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Abby Locke’s Splendid Days: A Teenager’s Diary in 1860s Andover (17)

Friday, May 13th, 2011

Abby’s entries for May 1867 continue

Tues. May 7   The night of (?’s) party.  He did not invite either Louise or I and he invited M. Means and Mary Morton.  I think it is real mean and I don’t like him for it.  He says that if he begins to invite he shall not know where to stop and so only invited those [two] beside the Fem Sem.

Wed. 8   It rained very hard all day.  Went up to Mary Morton’s in the [a.m.] to do an errand for Louise and to hear about the party.  Made a hoop skirt cover in the afternoon.  Mr. Frye came up in the evening.

Thurs. 9  Took a music lesson.  After supper Gilmore, Mcready & Knowles walked up the street as usual.  I went down to Hattie’s.  Met Jody Tyler twice and Davis.  I wish he would come up.

Friday May 10   Went to ride with Hattie after supper.  Enjoyed it ever so much.  Edie came up to our house after supper.  Mr. Frye was up and gave me 3 tickets for Gilmore concert for Louise, Hattie and I.

Sat. 11   Went to ride with Hattie after supper.  Willie Marland and a friend called at the house but I did not go down stairs.  Crimped my hair all around tight.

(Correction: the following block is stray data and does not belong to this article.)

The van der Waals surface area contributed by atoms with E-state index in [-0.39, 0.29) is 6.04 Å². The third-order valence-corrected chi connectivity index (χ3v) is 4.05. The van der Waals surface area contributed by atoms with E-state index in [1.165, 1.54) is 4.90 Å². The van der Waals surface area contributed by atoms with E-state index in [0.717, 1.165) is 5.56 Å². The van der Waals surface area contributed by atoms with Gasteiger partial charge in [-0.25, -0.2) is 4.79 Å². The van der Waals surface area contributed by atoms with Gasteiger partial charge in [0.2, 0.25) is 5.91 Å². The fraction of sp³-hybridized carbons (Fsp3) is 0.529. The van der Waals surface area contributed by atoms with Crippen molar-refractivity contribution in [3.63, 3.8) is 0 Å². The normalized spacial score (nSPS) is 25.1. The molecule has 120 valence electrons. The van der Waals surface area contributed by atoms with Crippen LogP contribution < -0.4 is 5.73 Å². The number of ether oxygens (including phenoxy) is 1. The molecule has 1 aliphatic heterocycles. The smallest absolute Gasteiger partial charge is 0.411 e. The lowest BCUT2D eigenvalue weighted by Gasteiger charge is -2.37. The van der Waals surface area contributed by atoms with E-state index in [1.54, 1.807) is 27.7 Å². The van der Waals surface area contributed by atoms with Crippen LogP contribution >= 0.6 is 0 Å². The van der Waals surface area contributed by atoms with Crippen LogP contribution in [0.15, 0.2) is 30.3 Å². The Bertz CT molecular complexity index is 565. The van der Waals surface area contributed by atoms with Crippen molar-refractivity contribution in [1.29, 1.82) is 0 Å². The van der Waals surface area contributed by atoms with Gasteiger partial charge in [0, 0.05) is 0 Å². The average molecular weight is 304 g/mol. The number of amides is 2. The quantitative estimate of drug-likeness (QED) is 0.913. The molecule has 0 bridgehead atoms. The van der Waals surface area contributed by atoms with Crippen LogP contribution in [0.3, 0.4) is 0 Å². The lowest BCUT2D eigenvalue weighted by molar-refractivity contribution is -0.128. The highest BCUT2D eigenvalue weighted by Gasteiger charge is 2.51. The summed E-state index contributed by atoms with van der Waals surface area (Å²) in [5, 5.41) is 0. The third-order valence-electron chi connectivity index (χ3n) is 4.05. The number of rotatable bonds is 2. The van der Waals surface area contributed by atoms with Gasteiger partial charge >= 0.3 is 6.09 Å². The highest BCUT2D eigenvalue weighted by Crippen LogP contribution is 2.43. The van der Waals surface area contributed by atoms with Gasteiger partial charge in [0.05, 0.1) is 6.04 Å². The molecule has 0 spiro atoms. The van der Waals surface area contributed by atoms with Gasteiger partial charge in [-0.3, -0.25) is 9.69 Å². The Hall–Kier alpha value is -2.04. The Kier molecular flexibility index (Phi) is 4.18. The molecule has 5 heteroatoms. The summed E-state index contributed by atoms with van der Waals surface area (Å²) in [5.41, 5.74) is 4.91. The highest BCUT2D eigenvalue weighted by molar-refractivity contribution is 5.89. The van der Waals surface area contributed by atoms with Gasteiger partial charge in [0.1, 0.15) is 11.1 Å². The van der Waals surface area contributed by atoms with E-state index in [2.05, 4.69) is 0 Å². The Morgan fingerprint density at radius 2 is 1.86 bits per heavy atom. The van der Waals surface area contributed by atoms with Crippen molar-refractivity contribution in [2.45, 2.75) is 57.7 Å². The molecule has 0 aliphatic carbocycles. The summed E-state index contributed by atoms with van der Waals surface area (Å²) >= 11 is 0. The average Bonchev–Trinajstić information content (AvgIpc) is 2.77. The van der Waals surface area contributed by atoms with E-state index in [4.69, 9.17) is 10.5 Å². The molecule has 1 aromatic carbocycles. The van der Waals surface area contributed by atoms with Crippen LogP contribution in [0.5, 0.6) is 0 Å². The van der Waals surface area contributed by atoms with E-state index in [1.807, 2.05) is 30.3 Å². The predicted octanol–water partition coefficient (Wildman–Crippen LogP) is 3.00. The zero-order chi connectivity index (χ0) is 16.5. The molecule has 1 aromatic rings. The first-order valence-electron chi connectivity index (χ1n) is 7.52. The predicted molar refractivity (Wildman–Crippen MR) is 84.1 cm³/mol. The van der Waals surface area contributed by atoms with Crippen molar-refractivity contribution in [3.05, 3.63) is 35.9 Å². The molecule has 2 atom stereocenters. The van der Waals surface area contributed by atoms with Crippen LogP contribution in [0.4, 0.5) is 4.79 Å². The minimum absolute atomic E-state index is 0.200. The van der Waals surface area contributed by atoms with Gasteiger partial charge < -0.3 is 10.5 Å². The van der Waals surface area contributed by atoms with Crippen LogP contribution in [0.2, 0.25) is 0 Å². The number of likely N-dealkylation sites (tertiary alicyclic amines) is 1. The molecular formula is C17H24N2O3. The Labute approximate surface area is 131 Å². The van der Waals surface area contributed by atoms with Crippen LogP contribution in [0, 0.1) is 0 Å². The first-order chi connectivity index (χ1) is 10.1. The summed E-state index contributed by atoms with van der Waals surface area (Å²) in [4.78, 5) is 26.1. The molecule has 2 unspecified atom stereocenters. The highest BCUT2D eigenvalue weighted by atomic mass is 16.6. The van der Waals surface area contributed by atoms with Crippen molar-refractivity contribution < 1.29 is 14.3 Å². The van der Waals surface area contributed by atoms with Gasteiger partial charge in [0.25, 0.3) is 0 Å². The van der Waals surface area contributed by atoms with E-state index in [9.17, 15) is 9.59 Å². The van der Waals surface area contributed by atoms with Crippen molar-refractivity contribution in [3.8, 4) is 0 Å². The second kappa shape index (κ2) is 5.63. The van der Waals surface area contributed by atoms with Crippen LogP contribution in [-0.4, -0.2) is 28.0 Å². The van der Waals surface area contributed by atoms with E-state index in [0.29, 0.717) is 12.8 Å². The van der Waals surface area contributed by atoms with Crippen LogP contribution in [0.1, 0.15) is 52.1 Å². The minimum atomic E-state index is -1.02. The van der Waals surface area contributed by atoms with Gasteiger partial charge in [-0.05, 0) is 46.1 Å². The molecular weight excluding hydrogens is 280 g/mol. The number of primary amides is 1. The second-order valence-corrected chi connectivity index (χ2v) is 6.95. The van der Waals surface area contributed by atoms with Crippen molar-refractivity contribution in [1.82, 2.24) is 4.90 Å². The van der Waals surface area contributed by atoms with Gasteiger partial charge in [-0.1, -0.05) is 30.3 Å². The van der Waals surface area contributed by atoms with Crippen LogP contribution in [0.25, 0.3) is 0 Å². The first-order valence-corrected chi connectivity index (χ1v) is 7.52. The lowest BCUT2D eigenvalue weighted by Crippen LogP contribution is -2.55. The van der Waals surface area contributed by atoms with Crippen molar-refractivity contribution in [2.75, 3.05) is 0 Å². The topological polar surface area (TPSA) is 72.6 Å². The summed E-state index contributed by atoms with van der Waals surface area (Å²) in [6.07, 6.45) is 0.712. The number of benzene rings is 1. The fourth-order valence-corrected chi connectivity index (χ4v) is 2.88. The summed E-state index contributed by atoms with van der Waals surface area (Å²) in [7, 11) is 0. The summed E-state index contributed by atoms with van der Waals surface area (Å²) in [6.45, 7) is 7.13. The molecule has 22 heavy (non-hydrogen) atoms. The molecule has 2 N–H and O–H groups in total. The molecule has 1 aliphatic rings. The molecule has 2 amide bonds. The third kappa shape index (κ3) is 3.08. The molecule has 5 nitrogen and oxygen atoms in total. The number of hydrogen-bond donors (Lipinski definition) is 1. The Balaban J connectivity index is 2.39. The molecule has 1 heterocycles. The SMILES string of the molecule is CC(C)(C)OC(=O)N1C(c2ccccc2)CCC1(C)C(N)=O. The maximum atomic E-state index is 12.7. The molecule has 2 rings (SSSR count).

Sunday 12   Mr. Frye came up in the afternoon and took tea with us.

Tues. 14   Dull and rainy.  Went to the Gilmore’s concert in the evening.  It was perfectly splendid and I enjoyed it more than any concert for a long time.  Mr. F was unable to come for us but escorted us home.  

Patrick S. Gilmore was the most prominent and celebrated band master of the 19th century.  An Irish immigrant, he was not related to Abby’s friend and Phillips Academy student Cassander Gilmore Jr. from Raynham, Massachusetts (who had walked up her street “as usual” earlier in the week). 

P.S. Gilmore and his band played their signature song "When Johnny Comes Marching Home," when they played in Andover in 1867.

The more famous Gilmore had settled in Boston in 1848 and played in various bands to growing acclaim during the 1850s. He was the originator of a giant Fourth of July concert on Boston Common (in 1856) and organized the next year a series of summer “promenade concerts” at the Boston Music Hall.  At the outset of the Civil War, he and his band enlisted in the Union Army, accompanying the 24th Massachusetts Infantry to North Carolina where they entertained the troops during quiet periods and worked as hospital aides in times of battle.  They were discharged in 1862 and resumed a concert schedule in Boston and the surrounding towns.  In 1863, Gilmore wrote the lyrics to what would be his most popular song, the rousing “When Johnny Comes Marching Home.”